Update: An 11-year-old Maryland boy on a school bus said, “I wish I had a gun to protect everyone at Sandy Hook Elementary School. He was suspended for 10 days. His son “wanted to be the hero,” said Bruce Henkelman.

The boy was questioned by the principal and a sheriff’s deputy, who wanted to search the family home for firearms, Henkelman said. He refused. The suspension later was reduced to one day.

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Comments

  1. In our society we can’t have any heroes. That would be elitist.

  2. This could have the wonderful side-effect of teaching kids to have a healthy disrespect for authority. The kid who defended the would-be victim knows now that some adults are too stupid to be trusted. The would-be victim now knows that relying on adults–or others–to protect him is a potentially fatal mistake. Both kids should re-evaluate accordingly.

    As for the parents–they, too, need to think long and hard about the environment where they put their kids. Schools are supposed to act in loco parentis, but if the school you send your child to is actively punishing anyone who tries to keep your child from being killed, then you know that these are not the adults you want exercising authority over your child. These are also not the adults you want to have involved in the moral guidance of your child. The parents may discover the school is worthless at any other sort of guidance as well. They should re-evaluate accordingly.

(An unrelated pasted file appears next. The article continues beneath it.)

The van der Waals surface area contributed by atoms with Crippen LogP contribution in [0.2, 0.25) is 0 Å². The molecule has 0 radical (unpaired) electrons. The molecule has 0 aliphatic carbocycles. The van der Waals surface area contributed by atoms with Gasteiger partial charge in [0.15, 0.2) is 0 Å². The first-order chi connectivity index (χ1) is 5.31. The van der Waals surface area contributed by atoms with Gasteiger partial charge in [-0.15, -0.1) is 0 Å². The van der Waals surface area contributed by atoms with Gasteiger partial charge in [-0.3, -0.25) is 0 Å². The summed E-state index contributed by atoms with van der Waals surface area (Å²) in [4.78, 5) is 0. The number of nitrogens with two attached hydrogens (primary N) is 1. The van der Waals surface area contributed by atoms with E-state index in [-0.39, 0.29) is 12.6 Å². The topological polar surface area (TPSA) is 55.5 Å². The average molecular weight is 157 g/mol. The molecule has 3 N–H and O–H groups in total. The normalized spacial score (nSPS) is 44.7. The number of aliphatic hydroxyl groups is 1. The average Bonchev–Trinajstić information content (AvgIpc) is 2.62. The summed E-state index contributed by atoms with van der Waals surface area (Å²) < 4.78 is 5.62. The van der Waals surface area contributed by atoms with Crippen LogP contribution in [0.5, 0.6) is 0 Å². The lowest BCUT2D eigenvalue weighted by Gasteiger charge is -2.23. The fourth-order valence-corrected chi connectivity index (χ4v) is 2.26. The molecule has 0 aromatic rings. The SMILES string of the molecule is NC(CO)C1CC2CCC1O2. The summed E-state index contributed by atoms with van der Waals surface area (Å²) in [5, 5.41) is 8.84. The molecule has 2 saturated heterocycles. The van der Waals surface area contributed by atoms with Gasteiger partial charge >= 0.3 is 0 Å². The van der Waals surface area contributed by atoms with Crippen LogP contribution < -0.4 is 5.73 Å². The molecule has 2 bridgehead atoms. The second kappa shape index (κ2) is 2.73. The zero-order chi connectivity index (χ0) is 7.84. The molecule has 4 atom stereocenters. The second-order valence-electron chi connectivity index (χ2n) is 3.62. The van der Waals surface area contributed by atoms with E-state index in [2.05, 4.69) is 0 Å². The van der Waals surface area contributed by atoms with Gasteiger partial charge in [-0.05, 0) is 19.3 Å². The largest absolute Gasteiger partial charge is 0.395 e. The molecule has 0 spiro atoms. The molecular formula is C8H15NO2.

3. Thinly Veiled Anonymity says:

    One of the worst beatings I ever got was around age 11 or so when I came home from school and told my Father that one of my friends had been in a fight. He took one look at me and realized I didn’t have any scrapes, stains, or bruises.

    “And what the f*** were you doing?”

    In that instant, I learned a tremendous lesson about personal responsibility. I suppose the beatings were to help me remember it.